Listening to other people

While I was living in my Italian apartment, my housemates changed. For the last month I was living there, two other Italian guys moved in. They were good friends and very warm and welcoming people. This meant in the evenings when they both returned from work, we all spent most of our time together in the kitchen. We would cook together, chat, watch the occasional film, go out drinking together etc. This was really useful for learning the language. I was listening to Italian people speaking to each other. Listening was one of the skills I struggled with the most. Even after living there for a year and a half I found it very difficult to understand the television and films. However, living with those guys and listening to their conversations helped me massively. I think I learnt more Italian in that one month than in the previous year that I had been there.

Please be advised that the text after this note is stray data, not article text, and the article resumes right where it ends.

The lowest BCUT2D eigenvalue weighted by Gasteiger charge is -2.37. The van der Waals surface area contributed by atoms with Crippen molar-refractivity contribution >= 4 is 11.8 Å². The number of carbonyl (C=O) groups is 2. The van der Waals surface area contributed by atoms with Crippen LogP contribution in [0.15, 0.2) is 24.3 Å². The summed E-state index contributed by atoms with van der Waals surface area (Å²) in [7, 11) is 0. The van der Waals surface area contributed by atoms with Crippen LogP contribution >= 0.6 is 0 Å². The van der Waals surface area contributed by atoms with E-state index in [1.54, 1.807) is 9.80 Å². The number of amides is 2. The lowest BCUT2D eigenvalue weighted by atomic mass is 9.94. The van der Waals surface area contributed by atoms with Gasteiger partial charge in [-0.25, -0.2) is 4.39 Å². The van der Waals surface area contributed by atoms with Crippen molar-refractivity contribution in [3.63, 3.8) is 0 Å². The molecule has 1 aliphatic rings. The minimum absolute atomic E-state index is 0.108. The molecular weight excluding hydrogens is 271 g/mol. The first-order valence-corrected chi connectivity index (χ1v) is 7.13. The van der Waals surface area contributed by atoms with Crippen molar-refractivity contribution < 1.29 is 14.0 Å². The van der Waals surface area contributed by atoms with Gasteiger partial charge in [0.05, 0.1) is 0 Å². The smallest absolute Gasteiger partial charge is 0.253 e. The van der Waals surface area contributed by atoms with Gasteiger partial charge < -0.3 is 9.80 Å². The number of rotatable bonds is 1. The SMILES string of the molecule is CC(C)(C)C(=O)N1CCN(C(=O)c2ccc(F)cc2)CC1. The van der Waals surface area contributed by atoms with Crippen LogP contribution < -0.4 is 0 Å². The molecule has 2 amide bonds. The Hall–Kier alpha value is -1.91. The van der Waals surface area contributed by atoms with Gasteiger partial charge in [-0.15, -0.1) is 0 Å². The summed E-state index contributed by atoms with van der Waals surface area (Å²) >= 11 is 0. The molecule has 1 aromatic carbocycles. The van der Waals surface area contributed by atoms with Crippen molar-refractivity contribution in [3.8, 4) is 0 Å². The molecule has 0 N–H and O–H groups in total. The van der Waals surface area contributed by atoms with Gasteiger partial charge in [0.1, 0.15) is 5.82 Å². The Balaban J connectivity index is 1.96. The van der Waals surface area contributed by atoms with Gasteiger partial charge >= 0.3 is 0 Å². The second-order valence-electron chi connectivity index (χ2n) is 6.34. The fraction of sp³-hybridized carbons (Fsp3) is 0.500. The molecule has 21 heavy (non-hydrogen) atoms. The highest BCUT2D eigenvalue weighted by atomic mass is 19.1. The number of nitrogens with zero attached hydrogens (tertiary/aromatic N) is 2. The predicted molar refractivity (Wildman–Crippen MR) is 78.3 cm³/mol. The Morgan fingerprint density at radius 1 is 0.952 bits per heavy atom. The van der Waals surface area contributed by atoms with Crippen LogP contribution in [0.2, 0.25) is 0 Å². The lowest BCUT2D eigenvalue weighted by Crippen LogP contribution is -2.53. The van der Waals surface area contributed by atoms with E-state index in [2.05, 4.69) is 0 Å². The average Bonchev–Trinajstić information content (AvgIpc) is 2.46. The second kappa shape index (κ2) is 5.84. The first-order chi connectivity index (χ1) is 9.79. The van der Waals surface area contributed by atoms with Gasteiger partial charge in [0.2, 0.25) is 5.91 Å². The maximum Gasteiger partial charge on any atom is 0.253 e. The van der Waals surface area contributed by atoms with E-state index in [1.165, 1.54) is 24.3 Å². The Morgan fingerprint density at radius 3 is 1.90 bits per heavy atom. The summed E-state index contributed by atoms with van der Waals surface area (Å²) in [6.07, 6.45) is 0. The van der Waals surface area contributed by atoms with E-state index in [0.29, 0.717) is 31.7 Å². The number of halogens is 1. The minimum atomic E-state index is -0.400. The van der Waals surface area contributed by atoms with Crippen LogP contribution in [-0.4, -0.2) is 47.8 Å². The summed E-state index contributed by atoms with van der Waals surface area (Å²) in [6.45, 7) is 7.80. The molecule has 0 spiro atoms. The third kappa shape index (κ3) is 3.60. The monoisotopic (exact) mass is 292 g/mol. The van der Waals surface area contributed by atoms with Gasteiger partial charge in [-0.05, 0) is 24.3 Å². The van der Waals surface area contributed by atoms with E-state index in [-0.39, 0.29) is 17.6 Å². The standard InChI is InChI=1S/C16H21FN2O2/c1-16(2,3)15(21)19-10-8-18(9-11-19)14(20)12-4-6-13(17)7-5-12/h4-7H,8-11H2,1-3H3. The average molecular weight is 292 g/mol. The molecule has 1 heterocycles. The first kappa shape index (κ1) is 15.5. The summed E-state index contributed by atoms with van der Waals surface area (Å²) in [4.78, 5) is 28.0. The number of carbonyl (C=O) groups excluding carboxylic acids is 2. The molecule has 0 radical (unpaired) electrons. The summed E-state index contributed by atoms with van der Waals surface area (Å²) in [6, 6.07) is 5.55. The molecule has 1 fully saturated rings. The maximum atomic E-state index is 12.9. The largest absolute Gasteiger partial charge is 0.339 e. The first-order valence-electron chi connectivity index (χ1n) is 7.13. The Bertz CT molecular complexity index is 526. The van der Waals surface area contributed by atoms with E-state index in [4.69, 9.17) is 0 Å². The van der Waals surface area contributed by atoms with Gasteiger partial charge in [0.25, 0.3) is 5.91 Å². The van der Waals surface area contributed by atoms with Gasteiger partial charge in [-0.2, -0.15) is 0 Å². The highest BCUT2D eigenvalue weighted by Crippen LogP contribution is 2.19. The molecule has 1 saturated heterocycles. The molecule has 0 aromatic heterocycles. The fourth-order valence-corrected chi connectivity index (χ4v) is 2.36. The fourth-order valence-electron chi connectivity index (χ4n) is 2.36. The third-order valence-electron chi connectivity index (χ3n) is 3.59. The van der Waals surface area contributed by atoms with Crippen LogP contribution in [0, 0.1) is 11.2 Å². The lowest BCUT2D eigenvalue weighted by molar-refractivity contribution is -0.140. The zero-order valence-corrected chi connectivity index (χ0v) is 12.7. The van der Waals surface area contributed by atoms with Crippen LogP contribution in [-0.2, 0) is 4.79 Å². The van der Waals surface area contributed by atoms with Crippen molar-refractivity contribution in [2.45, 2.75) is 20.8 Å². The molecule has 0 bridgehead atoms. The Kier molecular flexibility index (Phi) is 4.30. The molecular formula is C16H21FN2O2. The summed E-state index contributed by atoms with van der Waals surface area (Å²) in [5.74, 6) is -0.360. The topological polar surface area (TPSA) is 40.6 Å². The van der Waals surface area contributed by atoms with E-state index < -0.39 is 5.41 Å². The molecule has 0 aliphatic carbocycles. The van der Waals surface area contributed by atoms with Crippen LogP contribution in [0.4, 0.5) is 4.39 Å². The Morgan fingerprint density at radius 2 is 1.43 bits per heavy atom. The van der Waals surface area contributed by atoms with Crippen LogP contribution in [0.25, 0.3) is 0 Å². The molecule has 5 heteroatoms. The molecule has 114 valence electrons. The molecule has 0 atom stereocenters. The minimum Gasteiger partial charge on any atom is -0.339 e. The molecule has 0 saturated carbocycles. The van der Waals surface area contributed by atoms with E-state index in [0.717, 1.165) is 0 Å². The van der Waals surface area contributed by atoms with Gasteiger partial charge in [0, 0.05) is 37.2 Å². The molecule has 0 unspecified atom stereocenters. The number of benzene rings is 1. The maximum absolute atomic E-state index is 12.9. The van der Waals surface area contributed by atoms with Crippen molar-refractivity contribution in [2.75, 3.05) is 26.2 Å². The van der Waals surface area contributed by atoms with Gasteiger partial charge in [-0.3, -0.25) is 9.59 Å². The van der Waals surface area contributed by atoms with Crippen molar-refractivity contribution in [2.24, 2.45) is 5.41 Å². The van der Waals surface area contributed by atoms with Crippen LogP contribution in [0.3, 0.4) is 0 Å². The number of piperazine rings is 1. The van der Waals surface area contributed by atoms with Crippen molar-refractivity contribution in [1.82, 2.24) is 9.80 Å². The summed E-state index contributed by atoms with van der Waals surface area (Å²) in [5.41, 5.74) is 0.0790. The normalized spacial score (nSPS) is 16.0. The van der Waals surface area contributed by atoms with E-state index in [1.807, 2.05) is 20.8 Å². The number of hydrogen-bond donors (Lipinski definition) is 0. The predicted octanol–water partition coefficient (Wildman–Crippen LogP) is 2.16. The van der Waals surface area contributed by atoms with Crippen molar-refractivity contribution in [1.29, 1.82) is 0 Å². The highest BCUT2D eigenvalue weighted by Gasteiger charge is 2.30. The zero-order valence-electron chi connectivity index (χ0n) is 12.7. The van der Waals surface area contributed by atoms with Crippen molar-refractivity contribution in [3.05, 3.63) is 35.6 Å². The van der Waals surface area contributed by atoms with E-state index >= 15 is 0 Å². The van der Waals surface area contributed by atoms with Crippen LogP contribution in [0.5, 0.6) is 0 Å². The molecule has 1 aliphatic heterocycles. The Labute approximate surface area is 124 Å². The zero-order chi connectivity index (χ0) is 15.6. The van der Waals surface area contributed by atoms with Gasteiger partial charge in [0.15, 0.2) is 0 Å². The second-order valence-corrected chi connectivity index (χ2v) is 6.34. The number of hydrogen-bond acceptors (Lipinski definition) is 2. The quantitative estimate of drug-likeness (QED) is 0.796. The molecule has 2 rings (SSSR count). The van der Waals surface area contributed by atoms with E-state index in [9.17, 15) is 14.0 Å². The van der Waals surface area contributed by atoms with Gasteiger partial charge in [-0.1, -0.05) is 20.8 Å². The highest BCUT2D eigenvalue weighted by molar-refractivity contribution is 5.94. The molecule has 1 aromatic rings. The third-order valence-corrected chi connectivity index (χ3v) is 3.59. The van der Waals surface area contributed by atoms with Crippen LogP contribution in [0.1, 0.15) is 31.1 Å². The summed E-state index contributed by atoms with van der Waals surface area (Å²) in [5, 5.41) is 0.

Again, you might not be living with or know people who speak any English at all. But you might be able to find some English people where you live. If you live in a city, this is more likely. You could check facebook and other websites to see if there are any English people living near you. Otherwise, you can still listen to the radio and watch television and films in English. I will discuss the benefits of these with regards to the FCE exam in the next section.

Radio, television and films

Whether you know English people or not, you can still listen to English radio, watch English television or watch English films. You can also do most of these things via the internet, as well as practice your reading skills. I recommend the BBC news website. You should also buy and read books. Children's books are always good for learning and increasing your vocabulary. Immerse yourself in as many of these things as you can.